Technology and financial planning

Technology has revolutionised the way we live and work. Things are no different in the world of financial planning.

Not long ago, engaging a financial adviser was a different experience. It would not be unusual for the Yellow Pages to be the starting point, followed by a visit from an adviser equipped with their briefcase and business card. The adviser would take down some handwritten notes, before arranging a follow up visit to complete the necessary paperwork, which would ultimately be posted on to one of the many life (e.g. Prudential, Scottish Widows) offices of the time.

Fast forward to today and you may never have met your financial adviser in person. From an online enquiry, email exchange and Microsoft Teams or Zoom call, to a PDF recommendation report (shared securely via a client portal), digital signature and online platform application. The whole process completed from behind a laptop without a single hand shaken or page printed.

At Active Chartered Financial Planners, we advise clients across the UK, whether remotely or face to face. We see technology as an aid to great financial planning, not a replacement for it. Technology can help to illustrate someone’s ability to retire early, freeing them from a job they have grown tired of, yet still have the peace of mind that they will enjoy a comfortable retirement.

As advisers we see redundancies, divorce, bereavement and more, all of which can naturally cause financial worries. Combining technology with the personal touch of someone who understands those concerns is what brings financial planning to life. The technology itself is impressive, but a tool is only as good as the hands that wield it.

We have witnessed the impact of technology in almost every aspect of finance, but perhaps the most notable influence has been the increased interest in investing. Mobile trading apps removed the barriers to investing and brought stock trading to the hands (or phones) of millions. Figures from the Financial Conduct Authority (FCA) show that in the UK, customers opened 7.1 million investing accounts in the first 12 months of the pandemic[1].

So, if you can now invest from your phone or laptop then why speak with a financial adviser? The answer comes down to what you are looking for. When investing, you have one of three routes available to you:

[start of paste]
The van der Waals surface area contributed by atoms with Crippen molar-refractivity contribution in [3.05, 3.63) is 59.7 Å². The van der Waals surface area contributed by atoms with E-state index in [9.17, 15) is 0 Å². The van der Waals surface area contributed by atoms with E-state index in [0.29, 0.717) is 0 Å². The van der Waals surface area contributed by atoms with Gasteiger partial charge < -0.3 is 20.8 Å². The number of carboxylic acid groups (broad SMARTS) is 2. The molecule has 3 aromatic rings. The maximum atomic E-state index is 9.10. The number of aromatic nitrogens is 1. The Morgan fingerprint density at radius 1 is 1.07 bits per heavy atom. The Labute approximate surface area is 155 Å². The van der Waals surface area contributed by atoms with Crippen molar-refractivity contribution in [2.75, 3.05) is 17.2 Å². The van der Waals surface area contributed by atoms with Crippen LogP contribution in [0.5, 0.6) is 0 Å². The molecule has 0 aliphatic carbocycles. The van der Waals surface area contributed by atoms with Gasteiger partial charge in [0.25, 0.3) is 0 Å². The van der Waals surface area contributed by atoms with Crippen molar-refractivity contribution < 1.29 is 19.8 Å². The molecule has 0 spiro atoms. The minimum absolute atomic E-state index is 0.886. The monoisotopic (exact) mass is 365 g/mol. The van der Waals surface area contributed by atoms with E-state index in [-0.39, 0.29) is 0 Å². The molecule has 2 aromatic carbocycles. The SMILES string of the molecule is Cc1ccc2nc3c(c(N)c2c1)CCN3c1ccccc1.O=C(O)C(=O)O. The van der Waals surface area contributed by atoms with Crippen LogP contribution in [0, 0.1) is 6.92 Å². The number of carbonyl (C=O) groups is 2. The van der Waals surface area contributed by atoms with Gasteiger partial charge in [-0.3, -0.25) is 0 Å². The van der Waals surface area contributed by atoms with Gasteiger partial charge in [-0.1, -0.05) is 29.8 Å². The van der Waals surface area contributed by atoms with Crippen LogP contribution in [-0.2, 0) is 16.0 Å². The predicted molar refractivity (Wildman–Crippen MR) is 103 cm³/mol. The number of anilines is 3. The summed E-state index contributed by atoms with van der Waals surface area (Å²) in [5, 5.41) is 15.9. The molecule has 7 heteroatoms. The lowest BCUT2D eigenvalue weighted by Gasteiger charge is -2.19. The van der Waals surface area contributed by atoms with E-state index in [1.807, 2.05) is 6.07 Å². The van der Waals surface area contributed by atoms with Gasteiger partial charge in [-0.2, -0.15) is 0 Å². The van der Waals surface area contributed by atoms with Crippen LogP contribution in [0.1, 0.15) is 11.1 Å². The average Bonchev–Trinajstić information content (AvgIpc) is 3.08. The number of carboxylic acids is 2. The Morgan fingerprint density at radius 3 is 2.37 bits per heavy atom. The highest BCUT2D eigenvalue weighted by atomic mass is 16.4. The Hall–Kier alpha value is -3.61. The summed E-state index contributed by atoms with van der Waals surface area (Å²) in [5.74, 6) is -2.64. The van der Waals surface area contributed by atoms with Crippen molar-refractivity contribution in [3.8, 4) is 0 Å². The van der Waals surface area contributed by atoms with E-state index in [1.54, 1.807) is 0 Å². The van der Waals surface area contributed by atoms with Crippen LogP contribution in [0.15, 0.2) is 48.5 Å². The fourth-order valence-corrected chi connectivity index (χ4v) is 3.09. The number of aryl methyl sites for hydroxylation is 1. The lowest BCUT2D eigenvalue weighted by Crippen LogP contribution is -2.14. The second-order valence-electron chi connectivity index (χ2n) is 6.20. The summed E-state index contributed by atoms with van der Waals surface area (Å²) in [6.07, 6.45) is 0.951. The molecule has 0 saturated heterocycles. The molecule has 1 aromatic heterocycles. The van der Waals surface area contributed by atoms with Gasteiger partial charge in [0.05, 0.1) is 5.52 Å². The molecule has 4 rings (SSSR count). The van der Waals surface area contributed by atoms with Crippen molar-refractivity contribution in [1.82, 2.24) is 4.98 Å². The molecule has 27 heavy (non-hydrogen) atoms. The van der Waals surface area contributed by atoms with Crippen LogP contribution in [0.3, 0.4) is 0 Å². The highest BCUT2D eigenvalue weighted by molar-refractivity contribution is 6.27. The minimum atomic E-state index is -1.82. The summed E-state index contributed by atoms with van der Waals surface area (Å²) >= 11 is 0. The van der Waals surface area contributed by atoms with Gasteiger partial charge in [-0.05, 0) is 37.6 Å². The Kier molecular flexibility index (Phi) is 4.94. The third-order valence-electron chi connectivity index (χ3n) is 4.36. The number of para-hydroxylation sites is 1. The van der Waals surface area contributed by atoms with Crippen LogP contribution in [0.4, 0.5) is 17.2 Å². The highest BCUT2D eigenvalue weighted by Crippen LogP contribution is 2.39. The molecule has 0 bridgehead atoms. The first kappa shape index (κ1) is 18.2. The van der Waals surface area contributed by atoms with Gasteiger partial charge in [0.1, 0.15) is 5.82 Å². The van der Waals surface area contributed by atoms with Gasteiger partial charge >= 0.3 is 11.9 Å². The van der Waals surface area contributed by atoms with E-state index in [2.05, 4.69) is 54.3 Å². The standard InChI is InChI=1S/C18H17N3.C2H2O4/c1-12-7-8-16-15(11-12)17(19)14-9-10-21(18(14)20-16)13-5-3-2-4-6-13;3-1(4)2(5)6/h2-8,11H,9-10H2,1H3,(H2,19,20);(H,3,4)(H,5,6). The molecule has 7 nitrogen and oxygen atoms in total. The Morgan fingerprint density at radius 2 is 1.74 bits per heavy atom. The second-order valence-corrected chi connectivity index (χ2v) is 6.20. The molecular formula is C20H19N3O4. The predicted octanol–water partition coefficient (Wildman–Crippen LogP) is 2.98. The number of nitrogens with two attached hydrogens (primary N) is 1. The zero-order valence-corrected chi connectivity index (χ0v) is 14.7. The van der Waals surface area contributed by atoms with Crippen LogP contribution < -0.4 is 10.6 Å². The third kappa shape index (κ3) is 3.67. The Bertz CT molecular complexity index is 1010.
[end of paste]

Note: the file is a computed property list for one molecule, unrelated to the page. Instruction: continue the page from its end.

1. The ‘DIY’ route: You have the option to open your own pension or investment account online, fund it, and select your own investments in a matter of minutes. Like most DIY, in theory you can keep your costs down however, the onus is on you. Whilst there are plenty of sources offering tips and guidance online, we encourage serious caution here. False information, scams and a lack of safeguards present real risks to investors.
  2. The ‘guided’ route: Sometimes referred to as ‘robo-advice’, there are a number of providers online that will allow you to open a pension or investment account, then guide you towards a specific investment option based on a series of questions. Think of it like an algorithm attempting to determine what best suits you based on the limited information it can draw from you. These solutions typically cost more than the DIY route, but can help in narrowing down the investment field and making things a little less daunting. We are in favour of limiting the chance of investment mistakes or scams. However, with a ’robo’ solution, you might ask yourself how well the computer actually knows you.
  3. The advised route: We strongly believe in the value of the human touch, combined with the latest in financial planning technology.

Our advisers are not only highly experienced, but also qualified – we know the risks.

A good adviser will get to know you, ask the right questions, and can answer the questions you want an answer to. We can then personalise your financial plan and investment strategy so that it is designed to best meet your goals in life.

There is no right answer and any of the three routes could suit you. In our experience, time and time again, we hear from our clients that the value of taking advice is in the peace of mind it brings.

Technology enhances the experience but has yet to replace the human touch.

The content of this blog is for information only and must not be considered as financial advice.  We always recommend that you seek independent financial advice before making any financial decisions.

[1] https://www.ft.com/content/f9d546a3-cd7c-419b-844d-7039a1eb5294

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